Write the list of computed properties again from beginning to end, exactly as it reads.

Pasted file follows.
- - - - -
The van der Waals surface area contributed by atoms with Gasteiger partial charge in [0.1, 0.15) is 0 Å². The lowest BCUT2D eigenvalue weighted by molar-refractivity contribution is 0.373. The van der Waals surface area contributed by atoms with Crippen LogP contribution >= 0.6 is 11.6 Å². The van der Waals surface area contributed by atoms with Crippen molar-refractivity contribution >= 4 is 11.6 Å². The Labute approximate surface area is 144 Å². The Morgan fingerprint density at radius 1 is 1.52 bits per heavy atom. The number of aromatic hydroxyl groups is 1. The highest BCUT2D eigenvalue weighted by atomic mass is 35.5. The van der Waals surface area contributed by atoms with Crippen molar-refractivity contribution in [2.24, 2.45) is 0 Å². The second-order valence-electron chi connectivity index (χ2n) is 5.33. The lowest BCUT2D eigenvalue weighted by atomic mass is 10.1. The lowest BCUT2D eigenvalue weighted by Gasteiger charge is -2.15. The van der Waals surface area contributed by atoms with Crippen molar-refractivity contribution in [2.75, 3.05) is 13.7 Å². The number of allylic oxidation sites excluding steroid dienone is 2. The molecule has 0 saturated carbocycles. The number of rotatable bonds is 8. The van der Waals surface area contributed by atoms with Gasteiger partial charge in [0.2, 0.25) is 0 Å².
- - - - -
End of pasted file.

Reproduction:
The van der Waals surface area contributed by atoms with Gasteiger partial charge in [0.1, 0.15) is 0 Å². The lowest BCUT2D eigenvalue weighted by molar-refractivity contribution is 0.373. The van der Waals surface area contributed by atoms with Crippen LogP contribution >= 0.6 is 11.6 Å². The van der Waals surface area contributed by atoms with Crippen molar-refractivity contribution >= 4 is 11.6 Å². The Labute approximate surface area is 144 Å². The Morgan fingerprint density at radius 1 is 1.52 bits per heavy atom. The number of aromatic hydroxyl groups is 1. The highest BCUT2D eigenvalue weighted by atomic mass is 35.5. The van der Waals surface area contributed by atoms with Crippen molar-refractivity contribution in [2.24, 2.45) is 0 Å². The second-order valence-electron chi connectivity index (χ2n) is 5.33. The lowest BCUT2D eigenvalue weighted by atomic mass is 10.1. The lowest BCUT2D eigenvalue weighted by Gasteiger charge is -2.15. The van der Waals surface area contributed by atoms with Crippen molar-refractivity contribution in [2.75, 3.05) is 13.7 Å². The number of allylic oxidation sites excluding steroid dienone is 2. The molecule has 0 saturated carbocycles. The number of rotatable bonds is 8. The van der Waals surface area contributed by atoms with Gasteiger partial charge in [0.2, 0.25) is 0 Å².